It is important to be aware of the different types of tax which you are liable to pay on your buy-to-let property. The various tax laws can be complicated, but as long as you are fully aware of your tax obligations then it should not be an off-putting part of the process.
Rental income from a buy-to-let property is the same as any other income, and Income Tax must be paid. The rate at which rental income is taxed at is the same as for all other income:
Up to £11,000 =
£11,001 to £43,000 =
£43,001 to £150,000 =
Landlords have tools at their disposal to minimise this tax liability. There are certain aspects of the landlord's day to day life which qualify as expenses when the accounts are all put together:
As you can see, there is a significant amount of tax relief available to landlords. However, in April 2015 the Government made changes to the tax relief available on the interest on buy-to-let mortgages. Now landlords will pay tax on their mortgage interest minus 20%. Therefore, a higher rate taxpayer will pay 40% on their rental income minus 20% of their mortgage interest.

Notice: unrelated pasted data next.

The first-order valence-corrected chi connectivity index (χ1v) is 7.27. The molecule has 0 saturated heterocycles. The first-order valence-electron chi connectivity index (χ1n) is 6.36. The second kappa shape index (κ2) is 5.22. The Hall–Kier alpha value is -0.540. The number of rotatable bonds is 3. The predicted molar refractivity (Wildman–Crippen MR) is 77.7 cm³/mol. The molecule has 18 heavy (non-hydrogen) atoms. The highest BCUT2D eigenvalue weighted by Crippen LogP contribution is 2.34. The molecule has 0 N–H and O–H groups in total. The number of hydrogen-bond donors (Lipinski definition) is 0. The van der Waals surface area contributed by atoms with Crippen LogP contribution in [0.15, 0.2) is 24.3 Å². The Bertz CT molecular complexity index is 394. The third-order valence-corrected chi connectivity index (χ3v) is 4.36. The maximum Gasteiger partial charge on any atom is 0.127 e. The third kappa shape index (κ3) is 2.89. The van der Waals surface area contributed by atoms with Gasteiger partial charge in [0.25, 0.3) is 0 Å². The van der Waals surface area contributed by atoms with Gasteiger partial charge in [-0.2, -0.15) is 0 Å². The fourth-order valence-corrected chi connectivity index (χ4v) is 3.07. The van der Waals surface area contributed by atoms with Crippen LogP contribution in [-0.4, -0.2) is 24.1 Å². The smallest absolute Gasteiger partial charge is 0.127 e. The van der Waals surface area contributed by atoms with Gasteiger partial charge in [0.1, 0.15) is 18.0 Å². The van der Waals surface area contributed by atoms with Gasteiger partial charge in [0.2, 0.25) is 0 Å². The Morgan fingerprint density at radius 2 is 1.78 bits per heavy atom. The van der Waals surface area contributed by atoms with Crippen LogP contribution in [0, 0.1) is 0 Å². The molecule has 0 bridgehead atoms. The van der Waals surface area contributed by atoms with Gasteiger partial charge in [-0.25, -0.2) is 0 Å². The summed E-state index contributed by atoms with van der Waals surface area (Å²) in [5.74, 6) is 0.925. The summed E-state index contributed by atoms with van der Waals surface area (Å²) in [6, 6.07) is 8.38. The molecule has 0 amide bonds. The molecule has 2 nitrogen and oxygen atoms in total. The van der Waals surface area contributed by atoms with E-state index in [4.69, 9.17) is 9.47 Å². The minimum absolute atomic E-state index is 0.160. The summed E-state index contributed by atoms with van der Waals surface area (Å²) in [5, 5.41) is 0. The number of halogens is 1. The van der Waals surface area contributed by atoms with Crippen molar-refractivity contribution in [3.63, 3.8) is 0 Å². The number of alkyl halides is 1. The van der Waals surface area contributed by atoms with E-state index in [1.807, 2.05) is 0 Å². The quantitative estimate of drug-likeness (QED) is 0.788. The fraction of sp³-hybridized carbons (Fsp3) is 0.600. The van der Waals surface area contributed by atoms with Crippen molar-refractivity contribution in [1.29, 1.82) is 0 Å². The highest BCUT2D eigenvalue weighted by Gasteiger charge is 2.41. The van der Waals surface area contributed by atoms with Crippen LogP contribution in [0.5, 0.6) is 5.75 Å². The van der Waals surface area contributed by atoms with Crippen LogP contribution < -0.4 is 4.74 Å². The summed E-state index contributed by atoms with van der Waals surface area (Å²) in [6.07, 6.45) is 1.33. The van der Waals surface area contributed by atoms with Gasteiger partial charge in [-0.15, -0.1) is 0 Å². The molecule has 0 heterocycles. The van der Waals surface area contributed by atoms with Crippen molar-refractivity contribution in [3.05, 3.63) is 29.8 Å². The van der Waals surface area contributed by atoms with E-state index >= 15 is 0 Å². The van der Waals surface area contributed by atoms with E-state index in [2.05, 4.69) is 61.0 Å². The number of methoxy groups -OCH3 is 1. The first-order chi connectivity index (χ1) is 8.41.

Stamp Duty Land Tax (SDLT) is a progressive tax on all land transactions in the UK, excluding Scotland, introduced in 2003 and is payable to HMRC. The amount of SDLT you have to pay is dependent on the value of the property you are buying.
SDLT is a mandatory tax on all property purchases valued over £40,000, with the charges working on a tiered system. You will pay 3% on the first £125,000 of your property, and 5% on the subsequent £125,000. For example, if you purchased a property worth £200,000 you will pay 3% on the first £125,000 and 5% on the remaining £75,000.
The new taxation levels were introduced in April 2016 and remain in force. The tax brackets are:
£40,000 to £125,000 =
£125,001 to £250,000 =
£250,001 to £925,000 =
£925,001 to £1.5m =